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During the recent VDA strategic planning/goal setting meeting last November, leadership development was chosen as one of the five goals for the VDA. The ultimate goal of the group ‘will be to identify, cultivate and grow new leaders for the VDA’.
During this turbulent time in our profession, it is vital to our long term success and relevance that we identify and train the leaders for the future. At no time in our history has the profession of dentistry, as we know it, been under such radical and rapid change as we are experiencing now. Not only are we seeing great changes inside the profession but, increasingly, we are seeing outside forces creating dramatic challenges to the traditional model of dentistry as we know it. History has shown us repeatedly that the once mighty can fail and fall. Think about Kodak, Border’s Book stores, Montgomery Ward, Blockbuster, People Airlines, Nintendo, Saab, Nokia and Motorola, to name a few. Predictions for those to fall in the future might include such familiar names as Blackberry, Sears, Sony, Sun Microsystems, Toys”R”Us and Yahoo. Now think of the ones that stumbled but recreated themselves to manage their changing world and its expectations- such as Amazon, Apple, Cisco, Google, IBM, Pepsi and Tata.
Now, you might ask ‘what does that have to do with the profession of dentistry?’ How can we know if we are on the path of decline? How can we know which list we will be on in 5-15 years? If some of the world’s once great companies can fail, why couldn’t we fail also? What do we have to learn from the ones that fell and the ones who stumbled but survived and thrived? We are living in a time of great change, whether we like it or not, and the profession of dentistry is not exempt. Now, our choices of responding to this ‘threat’ are few. We can either accept that change will be part of our professional lives from now on and learn to manage it in such a way as to still be successful, or, simply ignore it and bury our heads in the sand and hope things will return to ‘normal’ soon. The latter option ignores the fact that we simply can’t go back to the future and we are certainly not immune to the forces of change. We must become diagnosticians of our own organizational health as we, as an association, may look fine on the outside, but be ‘sick’ on the inside and by the time the ‘disease’ manifests itself, it is too late to save the ‘patient’, organized dentistry.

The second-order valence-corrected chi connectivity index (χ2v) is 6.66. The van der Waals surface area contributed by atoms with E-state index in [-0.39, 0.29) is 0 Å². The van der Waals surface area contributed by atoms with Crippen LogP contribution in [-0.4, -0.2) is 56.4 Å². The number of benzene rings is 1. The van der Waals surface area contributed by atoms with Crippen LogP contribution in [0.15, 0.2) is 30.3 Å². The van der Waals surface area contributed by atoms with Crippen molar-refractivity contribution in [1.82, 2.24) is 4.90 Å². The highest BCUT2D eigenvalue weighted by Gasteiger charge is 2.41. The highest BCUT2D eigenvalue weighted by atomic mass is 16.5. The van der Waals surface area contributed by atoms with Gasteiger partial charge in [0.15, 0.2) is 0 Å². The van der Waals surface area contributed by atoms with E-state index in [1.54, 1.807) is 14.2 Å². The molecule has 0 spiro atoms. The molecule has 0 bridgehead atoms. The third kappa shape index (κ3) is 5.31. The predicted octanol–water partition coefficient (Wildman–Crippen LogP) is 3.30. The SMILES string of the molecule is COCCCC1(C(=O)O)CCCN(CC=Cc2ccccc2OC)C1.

Jim Collins (Good to Great, Built to Last and How the Mighty Fall), one of the great authors and observers of the success or failure of businesses, states that there are 5 stages of decline in companies (and associations, I would think). The one that strikes me as so relevant for us is number 3. He states “Stage 3: Denial of risk and peril. In Stage 3, internal warning signs begin to mount, yet external results remain strong enough to explain away disturbing data or to suggest that the difficulties are temporary, cyclic, or not that bad, and nothing is fundamentally wrong. In Stage 3, leaders discount negative data, amplify positive data, and put a positive spin on ambiguous data. Those in power start to blame external factors for setbacks rather than accept responsibility. The vigorous, fact-based dialogue that characterizes high-performance teams dwindles or disappears altogether. When those in power begin to imperil the enterprise by taking outsize risks and acting in a way that denies the consequences of those risks, they are headed for Stage 4.’
A sobering view of our potential path to irrelevancy, it seems to me. Let me now ask you to think about the statements and questions below and let me know your thoughts on them. Next month’s column will continue the conversation with data from the ADA’s Health Policy shop that hopefully will get you to think in a different way about the profession’s future and answer the question ‘Why defining leadership for the future is so critical’ for our profession and our practices.